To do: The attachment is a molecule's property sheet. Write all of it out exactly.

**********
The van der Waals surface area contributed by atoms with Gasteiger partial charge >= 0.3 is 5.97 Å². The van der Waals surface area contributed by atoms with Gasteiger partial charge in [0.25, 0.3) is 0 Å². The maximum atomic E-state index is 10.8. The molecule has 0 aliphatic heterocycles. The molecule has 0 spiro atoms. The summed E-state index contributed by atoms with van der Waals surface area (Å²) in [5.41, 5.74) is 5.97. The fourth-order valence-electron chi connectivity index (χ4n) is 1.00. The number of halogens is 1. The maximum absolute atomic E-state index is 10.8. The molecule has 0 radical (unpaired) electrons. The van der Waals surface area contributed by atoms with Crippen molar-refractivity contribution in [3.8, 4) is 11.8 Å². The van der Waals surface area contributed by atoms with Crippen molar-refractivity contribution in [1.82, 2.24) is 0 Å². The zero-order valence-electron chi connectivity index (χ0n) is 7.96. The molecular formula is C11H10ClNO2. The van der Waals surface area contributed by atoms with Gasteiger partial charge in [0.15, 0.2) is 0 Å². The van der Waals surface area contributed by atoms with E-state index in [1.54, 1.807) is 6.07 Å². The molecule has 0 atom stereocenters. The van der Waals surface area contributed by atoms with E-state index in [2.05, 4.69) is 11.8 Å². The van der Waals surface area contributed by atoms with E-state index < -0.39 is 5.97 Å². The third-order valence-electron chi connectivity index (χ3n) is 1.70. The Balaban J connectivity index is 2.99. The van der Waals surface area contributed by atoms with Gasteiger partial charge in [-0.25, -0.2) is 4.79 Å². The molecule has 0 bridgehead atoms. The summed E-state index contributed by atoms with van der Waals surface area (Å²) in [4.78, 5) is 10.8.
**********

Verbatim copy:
The van der Waals surface area contributed by atoms with Gasteiger partial charge >= 0.3 is 5.97 Å². The van der Waals surface area contributed by atoms with Gasteiger partial charge in [0.25, 0.3) is 0 Å². The maximum atomic E-state index is 10.8. The molecule has 0 aliphatic heterocycles. The molecule has 0 spiro atoms. The summed E-state index contributed by atoms with van der Waals surface area (Å²) in [5.41, 5.74) is 5.97. The fourth-order valence-electron chi connectivity index (χ4n) is 1.00. The number of halogens is 1. The maximum absolute atomic E-state index is 10.8. The molecule has 0 radical (unpaired) electrons. The van der Waals surface area contributed by atoms with Crippen molar-refractivity contribution in [3.8, 4) is 11.8 Å². The van der Waals surface area contributed by atoms with Crippen molar-refractivity contribution in [1.82, 2.24) is 0 Å². The zero-order valence-electron chi connectivity index (χ0n) is 7.96. The molecular formula is C11H10ClNO2. The van der Waals surface area contributed by atoms with Gasteiger partial charge in [0.15, 0.2) is 0 Å². The van der Waals surface area contributed by atoms with E-state index in [1.54, 1.807) is 6.07 Å². The molecule has 0 atom stereocenters. The van der Waals surface area contributed by atoms with E-state index in [2.05, 4.69) is 11.8 Å². The van der Waals surface area contributed by atoms with E-state index < -0.39 is 5.97 Å². The third-order valence-electron chi connectivity index (χ3n) is 1.70. The Balaban J connectivity index is 2.99. The van der Waals surface area contributed by atoms with Gasteiger partial charge in [-0.25, -0.2) is 4.79 Å². The molecule has 0 bridgehead atoms. The summed E-state index contributed by atoms with van der Waals surface area (Å²) in [4.78, 5) is 10.8.